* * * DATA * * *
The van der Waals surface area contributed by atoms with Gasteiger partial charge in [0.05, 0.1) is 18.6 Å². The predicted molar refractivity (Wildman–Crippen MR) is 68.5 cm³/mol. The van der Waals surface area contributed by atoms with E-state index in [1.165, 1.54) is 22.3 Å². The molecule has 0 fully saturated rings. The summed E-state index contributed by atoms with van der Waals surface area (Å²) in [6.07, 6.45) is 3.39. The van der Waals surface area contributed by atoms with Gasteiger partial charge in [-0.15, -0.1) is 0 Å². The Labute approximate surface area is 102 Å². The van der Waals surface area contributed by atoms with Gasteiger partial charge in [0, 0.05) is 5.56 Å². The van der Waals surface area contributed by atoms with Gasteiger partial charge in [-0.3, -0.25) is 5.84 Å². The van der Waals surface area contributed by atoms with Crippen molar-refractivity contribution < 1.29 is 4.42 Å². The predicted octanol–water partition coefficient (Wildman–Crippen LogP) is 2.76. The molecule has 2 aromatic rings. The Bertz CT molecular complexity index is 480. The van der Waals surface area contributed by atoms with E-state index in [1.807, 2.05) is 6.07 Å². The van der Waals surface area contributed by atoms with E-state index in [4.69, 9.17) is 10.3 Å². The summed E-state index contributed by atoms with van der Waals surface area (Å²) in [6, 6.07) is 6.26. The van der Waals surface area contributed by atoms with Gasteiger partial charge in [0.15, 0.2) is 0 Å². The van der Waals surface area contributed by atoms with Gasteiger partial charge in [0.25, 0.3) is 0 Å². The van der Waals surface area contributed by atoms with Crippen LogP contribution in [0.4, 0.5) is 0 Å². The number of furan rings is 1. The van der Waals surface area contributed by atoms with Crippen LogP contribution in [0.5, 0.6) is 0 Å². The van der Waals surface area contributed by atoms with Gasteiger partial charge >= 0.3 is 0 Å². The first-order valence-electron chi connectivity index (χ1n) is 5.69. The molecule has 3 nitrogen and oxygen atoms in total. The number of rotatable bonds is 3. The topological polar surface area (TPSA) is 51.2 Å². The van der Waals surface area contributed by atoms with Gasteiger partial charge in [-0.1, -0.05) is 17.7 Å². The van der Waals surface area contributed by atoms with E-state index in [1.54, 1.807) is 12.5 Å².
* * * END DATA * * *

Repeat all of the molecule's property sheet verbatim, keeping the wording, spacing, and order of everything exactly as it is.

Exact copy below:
The van der Waals surface area contributed by atoms with Gasteiger partial charge in [0.05, 0.1) is 18.6 Å². The predicted molar refractivity (Wildman–Crippen MR) is 68.5 cm³/mol. The van der Waals surface area contributed by atoms with E-state index in [1.165, 1.54) is 22.3 Å². The molecule has 0 fully saturated rings. The summed E-state index contributed by atoms with van der Waals surface area (Å²) in [6.07, 6.45) is 3.39. The van der Waals surface area contributed by atoms with Gasteiger partial charge in [-0.15, -0.1) is 0 Å². The Labute approximate surface area is 102 Å². The van der Waals surface area contributed by atoms with Gasteiger partial charge in [0, 0.05) is 5.56 Å². The van der Waals surface area contributed by atoms with Gasteiger partial charge in [-0.3, -0.25) is 5.84 Å². The van der Waals surface area contributed by atoms with Crippen molar-refractivity contribution < 1.29 is 4.42 Å². The predicted octanol–water partition coefficient (Wildman–Crippen LogP) is 2.76. The molecule has 2 aromatic rings. The Bertz CT molecular complexity index is 480. The van der Waals surface area contributed by atoms with E-state index in [1.807, 2.05) is 6.07 Å². The van der Waals surface area contributed by atoms with E-state index in [4.69, 9.17) is 10.3 Å². The summed E-state index contributed by atoms with van der Waals surface area (Å²) in [6, 6.07) is 6.26. The van der Waals surface area contributed by atoms with Gasteiger partial charge in [0.15, 0.2) is 0 Å². The van der Waals surface area contributed by atoms with Gasteiger partial charge in [0.25, 0.3) is 0 Å². The van der Waals surface area contributed by atoms with Crippen LogP contribution in [0.4, 0.5) is 0 Å². The number of furan rings is 1. The van der Waals surface area contributed by atoms with Crippen LogP contribution in [0.5, 0.6) is 0 Å². The van der Waals surface area contributed by atoms with Gasteiger partial charge >= 0.3 is 0 Å². The first-order valence-electron chi connectivity index (χ1n) is 5.69. The molecule has 3 nitrogen and oxygen atoms in total. The number of rotatable bonds is 3. The topological polar surface area (TPSA) is 51.2 Å². The van der Waals surface area contributed by atoms with Gasteiger partial charge in [-0.1, -0.05) is 17.7 Å². The van der Waals surface area contributed by atoms with E-state index in [1.54, 1.807) is 12.5 Å².